Impossible for admirers of the current president to dismiss, the Cannons’ detailed reporting, fluid style and mature...

REAGAN’S DISCIPLE

GEORGE W. BUSH’S QUEST FOR A PRESIDENTIAL LEGACY

Leading Reagan biographer Cannon (Governor Reagan: His Rise to Power, 2003, etc.) teams with son Carl (The Pursuit of Happiness in Times of War, 2003, etc.) to measure George W. Bush against the Gipper’s formidable shadow.

During the course of his successful political career, Ronald Reagan renovated the Republican Party, a transformation neatly replicated in miniature within the Bush family. Any Republican seriously aspiring to the Oval Office since 1988 has welcomed and sought comparisons to Reagan, no one more aggressively than the current occupant. As Bush’s beleaguered presidency winds down, the Cannons deem him a worthy heir to Reagan on matters of tax and economic policies, judicial appointments and immigration issues. Otherwise, Bush shrivels in comparison to the Great Communicator. Where Reagan was flexible but aggressive, ruthless when necessary, attuned to public opinion and optimistic, Bush is stubborn, excessively loyal, passive and oddly indifferent to public opinion. Mindful of Reagan’s failures in office, the authors, nevertheless, find none as egregious as the Iraq War, a conflict they conclude Reagan would have avoided, and one which will likely doom Bush’s legacy. The Cannons detail how it all went wrong for Bush and how he strayed from the Reagan blueprint. Their narrative is distinguishable in three important ways from the innumerable Bush-bashing tomes that populate the bookshelves. First, the authors forthrightly confess that today’s world moves rapidly and that events might still overtake the analysis they offer. Second, they avoid the hysterical, foaming-at-the-mouth tone that assessments of Bush often inspire. Third, they acknowledge the rich irony of using Reagan to hammer Bush, a favorite pastime of folks who had little use for the Californian while he was governing.

Impossible for admirers of the current president to dismiss, the Cannons’ detailed reporting, fluid style and mature judgment will particularly delight Bush’s many critics.

Pub Date: Feb. 4, 2008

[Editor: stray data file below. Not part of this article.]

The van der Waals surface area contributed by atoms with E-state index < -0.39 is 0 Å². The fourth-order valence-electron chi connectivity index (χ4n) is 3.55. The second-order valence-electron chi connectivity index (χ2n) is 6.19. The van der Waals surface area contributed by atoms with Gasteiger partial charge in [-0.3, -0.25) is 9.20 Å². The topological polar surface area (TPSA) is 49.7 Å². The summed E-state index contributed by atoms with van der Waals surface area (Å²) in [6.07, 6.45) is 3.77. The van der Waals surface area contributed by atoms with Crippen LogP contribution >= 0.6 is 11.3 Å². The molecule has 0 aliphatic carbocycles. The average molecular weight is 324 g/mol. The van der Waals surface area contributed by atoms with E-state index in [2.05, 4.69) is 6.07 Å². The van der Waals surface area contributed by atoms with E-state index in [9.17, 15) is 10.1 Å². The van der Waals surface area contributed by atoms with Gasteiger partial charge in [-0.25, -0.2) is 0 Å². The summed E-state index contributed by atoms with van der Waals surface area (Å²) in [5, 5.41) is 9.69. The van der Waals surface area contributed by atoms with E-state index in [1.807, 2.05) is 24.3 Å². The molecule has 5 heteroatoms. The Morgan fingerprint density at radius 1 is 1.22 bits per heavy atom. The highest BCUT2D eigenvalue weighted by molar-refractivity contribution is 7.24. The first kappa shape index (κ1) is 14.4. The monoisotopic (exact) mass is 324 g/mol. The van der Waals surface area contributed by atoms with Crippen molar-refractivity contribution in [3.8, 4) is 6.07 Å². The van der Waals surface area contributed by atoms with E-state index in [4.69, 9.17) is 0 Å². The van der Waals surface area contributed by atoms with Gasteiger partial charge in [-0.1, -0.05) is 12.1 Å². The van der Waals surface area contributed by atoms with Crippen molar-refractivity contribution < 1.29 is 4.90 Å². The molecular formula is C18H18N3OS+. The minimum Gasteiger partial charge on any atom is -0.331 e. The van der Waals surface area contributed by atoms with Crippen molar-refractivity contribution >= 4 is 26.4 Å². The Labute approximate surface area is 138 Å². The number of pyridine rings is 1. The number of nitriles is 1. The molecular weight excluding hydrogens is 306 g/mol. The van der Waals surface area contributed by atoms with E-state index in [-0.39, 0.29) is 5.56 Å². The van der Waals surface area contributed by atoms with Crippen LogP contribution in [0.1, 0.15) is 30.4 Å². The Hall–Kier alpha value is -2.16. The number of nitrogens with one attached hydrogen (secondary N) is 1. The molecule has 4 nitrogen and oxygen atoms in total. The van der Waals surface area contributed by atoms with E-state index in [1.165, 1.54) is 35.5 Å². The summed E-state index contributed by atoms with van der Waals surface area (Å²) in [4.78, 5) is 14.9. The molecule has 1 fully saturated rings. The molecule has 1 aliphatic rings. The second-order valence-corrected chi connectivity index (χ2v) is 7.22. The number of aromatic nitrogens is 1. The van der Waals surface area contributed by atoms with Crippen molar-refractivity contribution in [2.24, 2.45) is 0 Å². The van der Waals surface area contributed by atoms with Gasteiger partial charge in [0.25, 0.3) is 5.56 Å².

ISBN: 978-1-58648-448-4

Page Count: 400

Publisher: PublicAffairs

Review Posted Online: May 20, 2010

Kirkus Reviews Issue: Jan. 15, 2008

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If the authors are serious, this is a silly, distasteful book. If they are not, it’s a brilliant satire.

THE 48 LAWS OF POWER

The authors have created a sort of anti-Book of Virtues in this encyclopedic compendium of the ways and means of power.

Everyone wants power and everyone is in a constant duplicitous game to gain more power at the expense of others, according to Greene, a screenwriter and former editor at Esquire (Elffers, a book packager, designed the volume, with its attractive marginalia). We live today as courtiers once did in royal courts: we must appear civil while attempting to crush all those around us. This power game can be played well or poorly, and in these 48 laws culled from the history and wisdom of the world’s greatest power players are the rules that must be followed to win. These laws boil down to being as ruthless, selfish, manipulative, and deceitful as possible. Each law, however, gets its own chapter: “Conceal Your Intentions,” “Always Say Less Than Necessary,” “Pose as a Friend, Work as a Spy,” and so on. Each chapter is conveniently broken down into sections on what happened to those who transgressed or observed the particular law, the key elements in this law, and ways to defensively reverse this law when it’s used against you. Quotations in the margins amplify the lesson being taught. While compelling in the way an auto accident might be, the book is simply nonsense. Rules often contradict each other. We are told, for instance, to “be conspicuous at all cost,” then told to “behave like others.” More seriously, Greene never really defines “power,” and he merely asserts, rather than offers evidence for, the Hobbesian world of all against all in which he insists we live. The world may be like this at times, but often it isn’t. To ask why this is so would be a far more useful project.

If the authors are serious, this is a silly, distasteful book. If they are not, it’s a brilliant satire.

Pub Date: Sept. 1, 1998

ISBN: 0-670-88146-5

Page Count: 430

Publisher: Viking

Review Posted Online: May 20, 2010

Kirkus Reviews Issue: July 15, 1998

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The author's youthfulness helps to assure the inevitable comparison with the Anne Frank diary although over and above the...

NIGHT

Elie Wiesel spent his early years in a small Transylvanian town as one of four children. 

He was the only one of the family to survive what Francois Maurois, in his introduction, calls the "human holocaust" of the persecution of the Jews, which began with the restrictions, the singularization of the yellow star, the enclosure within the ghetto, and went on to the mass deportations to the ovens of Auschwitz and Buchenwald. There are unforgettable and horrifying scenes here in this spare and sombre memoir of this experience of the hanging of a child, of his first farewell with his father who leaves him an inheritance of a knife and a spoon, and of his last goodbye at Buchenwald his father's corpse is already cold let alone the long months of survival under unconscionable conditions. 

The author's youthfulness helps to assure the inevitable comparison with the Anne Frank diary although over and above the sphere of suffering shared, and in this case extended to the death march itself, there is no spiritual or emotional legacy here to offset any reader reluctance.

Pub Date: Jan. 16, 2006

ISBN: 0374500010

Page Count: 120

Publisher: Hill & Wang

Review Posted Online: Oct. 7, 2011

Kirkus Reviews Issue: Jan. 15, 2006

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